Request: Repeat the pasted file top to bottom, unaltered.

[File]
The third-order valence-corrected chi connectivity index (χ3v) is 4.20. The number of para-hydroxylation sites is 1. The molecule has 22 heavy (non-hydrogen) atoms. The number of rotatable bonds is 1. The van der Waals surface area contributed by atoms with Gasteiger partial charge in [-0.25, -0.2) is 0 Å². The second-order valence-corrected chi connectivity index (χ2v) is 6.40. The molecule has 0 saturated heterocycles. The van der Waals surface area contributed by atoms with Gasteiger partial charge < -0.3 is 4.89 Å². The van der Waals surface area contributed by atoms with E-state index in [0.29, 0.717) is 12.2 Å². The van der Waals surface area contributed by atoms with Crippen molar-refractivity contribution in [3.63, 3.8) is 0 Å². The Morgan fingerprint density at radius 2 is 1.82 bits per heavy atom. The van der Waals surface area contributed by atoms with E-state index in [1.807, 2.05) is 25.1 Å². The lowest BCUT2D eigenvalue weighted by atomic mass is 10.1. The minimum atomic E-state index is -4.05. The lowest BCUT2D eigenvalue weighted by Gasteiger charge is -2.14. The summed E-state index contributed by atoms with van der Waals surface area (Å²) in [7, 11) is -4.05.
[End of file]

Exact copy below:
The third-order valence-corrected chi connectivity index (χ3v) is 4.20. The number of para-hydroxylation sites is 1. The molecule has 22 heavy (non-hydrogen) atoms. The number of rotatable bonds is 1. The van der Waals surface area contributed by atoms with Gasteiger partial charge in [-0.25, -0.2) is 0 Å². The second-order valence-corrected chi connectivity index (χ2v) is 6.40. The molecule has 0 saturated heterocycles. The van der Waals surface area contributed by atoms with Gasteiger partial charge < -0.3 is 4.89 Å². The van der Waals surface area contributed by atoms with E-state index in [0.29, 0.717) is 12.2 Å². The van der Waals surface area contributed by atoms with Crippen molar-refractivity contribution in [3.63, 3.8) is 0 Å². The Morgan fingerprint density at radius 2 is 1.82 bits per heavy atom. The van der Waals surface area contributed by atoms with E-state index in [1.807, 2.05) is 25.1 Å². The lowest BCUT2D eigenvalue weighted by atomic mass is 10.1. The minimum atomic E-state index is -4.05. The lowest BCUT2D eigenvalue weighted by Gasteiger charge is -2.14. The summed E-state index contributed by atoms with van der Waals surface area (Å²) in [7, 11) is -4.05.